It never hurts to turn back the clock when you can. Just a touch. What better time than New Years when we would break it full stop to hold off another year passing? This year we can raise a glass to the Seelbach, a four-star hotel on the National Historic Register located in Louisville, whose ownership was sold on December 21st, 2009 to a multi-national group of US and Chinese investors (I know, I know).
A quick tutorial on the Seelbach Cocktail follows. Anyone for quick trip to Louisville to grab a cocktail in the new year?
Possibly also some cheese? The Seelbach's Oak Room has been selected one of the ten best locations in the United States to eat cheese. Ranking among such culinary hitters as Charlie Trotters, Picholine, and Joel Robuchon, it has been hailed by Southern Foodways Alliance for its commitment to the exclusive purveyance of southern artisanal cheeses.
The Seelbach Cocktail
as tested by Blushing's one and only cocktail authorities at Cocktail Hacker
Seelbach Hotel, Louisville, Kentucky, and published in Vintage Cocktails and Spirits, 1917
Cocktail Hacker's orgin notes: "Named for, and created at, the Seelbach Hotel in Louisville, KY the Seelbach Cocktail sounds like a seriously delicious libation. This drink is an old one, dating from 1917 and had been lost since before Prohibition. As noted in Vintage Cocktails and Spirits (of which there is a new version) this drink was rediscovered in 1995 by the hotel’s restaurant director and was set to be offered in the hotel with the ingredients remaining a secret. At the urging of the Regan’s the recipe was allowed to be printed in their 1997 book New Classic Cocktails."
1 oz Bourbon
1/2 oz Triple Sec
7 Dashes Angostura Bitters*
7 Dashes Peychaud's Bitters*
5 oz Champagne
1) Build in the order given in a champagne flute
2) Garnish with an orange twist
* Just be forewarned: I like champagne cocktails on the bitter side. You might reduce the bitters if you prefer less pucker, as it were.
And now, a quick pictorial review from the time period in which The Seelbach Cocktail was created and the modern circumstance; at a gallop, naturally.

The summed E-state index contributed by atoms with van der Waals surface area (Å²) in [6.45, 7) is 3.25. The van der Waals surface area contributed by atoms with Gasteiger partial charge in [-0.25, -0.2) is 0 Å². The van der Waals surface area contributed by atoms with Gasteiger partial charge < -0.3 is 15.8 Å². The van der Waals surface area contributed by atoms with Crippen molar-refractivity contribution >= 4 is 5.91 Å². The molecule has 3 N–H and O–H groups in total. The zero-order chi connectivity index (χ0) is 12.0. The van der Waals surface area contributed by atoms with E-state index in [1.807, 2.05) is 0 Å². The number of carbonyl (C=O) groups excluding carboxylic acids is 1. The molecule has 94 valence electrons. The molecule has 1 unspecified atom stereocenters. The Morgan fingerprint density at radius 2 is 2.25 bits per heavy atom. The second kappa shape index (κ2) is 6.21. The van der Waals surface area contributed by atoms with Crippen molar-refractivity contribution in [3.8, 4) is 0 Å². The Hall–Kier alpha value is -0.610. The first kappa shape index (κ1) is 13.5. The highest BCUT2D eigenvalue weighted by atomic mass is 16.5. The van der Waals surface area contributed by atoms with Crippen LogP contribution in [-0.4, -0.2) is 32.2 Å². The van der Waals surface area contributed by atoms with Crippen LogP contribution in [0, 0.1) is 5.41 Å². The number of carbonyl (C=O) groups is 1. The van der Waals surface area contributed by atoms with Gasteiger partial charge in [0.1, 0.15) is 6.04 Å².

Seelbach Hotel, ca. 1910 - 1917
"The 1907 addition to The Seelbach in Louisville, Kentucky, included a German rathskeller made of Rookwood Pottery created in nearby Cincinnati, Ohio, by workers hired from the Art Academy. Rookwood Pottery was founded by Maria Longworth Nichols (later Mrs. Bellamy Storer Jr.) in 1880.
According to "The Seelbach Hotel, A History of Louisville Tradition" by J. Theriot in August, 1988, "In making this expensive type of pottery, decorations were drawn by hand on the clay before firing, making the design part of the ware. After baking, various glazes were added in subsequent firings. The floors, columns and walls of the eighty-foot square room were made of the pottery. The ceiling is fine-tooled leather."
To complement the room, The Seelbach Realty Company's president, Charles C. Vogt, presented the hotel with a $10,000 gift, a Rookwood-faced clock. Such a collection of Rookwood was very rare and, today, The Rathskeller is one of only two surviving ensembles of this art form.
The Rathskeller (ratskellar, a German word meaning restaurant in the town-hall cellar) was built in Bavarian tradition. The Seelbach's Rathskeller menu offers this description: "As a matter of fact the Rathskeller in every essential, artistic detail, is a reproduction of the underground drinking and council hall of one of the famous castles on the Rhine."
The graceful arches supported by noble columns give a cathedral-like effect. The archway pillars are encircled with Rookwood pelican frescoes, a symbol of good luck, and the ceiling above the bar is covered with hand-painted 24K gold leaf leather detailing the signs of the zodiac.
The Rathskeller achieved immediate popularity. The July 1912 edition of Hotel Monthly describes it as having a "seating capacity from 300 to 400." Not only was it a beautiful nightspot, conveniently located for the after-theater crowds, but it was also one of the first air-conditioned rooms ever built. The Seelbachs vowed to keep the room at least 10 degrees cooler than the outside summer temperatures. To do so required 40 tons of steam-produced refrigeration every 24 hours.
When the hotel was sold to Abraham Liebling, one of the first improvements was for the managers to lease a corner of the first floor to Walgreen Drugs. The Seelbach welcomed this renovation. Since prohibition and the nationwide ban on alcohol sales, the first floor bar had closed and The Rathskeller was little more than an extension of a restaurant. With the drug store on the main floor, the restaurant simply found a home downstairs in the basement.
Several years later after prohibition ended, management moved the restaurant back up to the renovated first floor and closed The Rathskeller for extensive changes. In April 1934, it re-opened with a 56-foot bar staffed by six bartenders. With these renovations, the basement bar moved into a new era. Instead of simply providing a stopping place for late-night theater patrons, The Rathskeller would now offer its own musical and dramatic entertainment featuring local bands and occasional first-run theater.
When Walgreen's lease expired in 1941, management opted to open a new nightclub, tentatively called The Seelbach Café-Bar. The club took away from The Rathskeller and in 1945, when the Legionaries offered to rent the basement, including The Rathskeller, for a members-only club, the managers agreed.
Today, The Seelbach's most treasured heirloom, The Rathskeller, with its dramatic design, lighting, and hand-carved architectural details, is again operated by The Seelbach and is available for private events."
Modern photos of the Rathskeller appear below.
* The estimated 4-ton marble bar was removed during The Prohibition.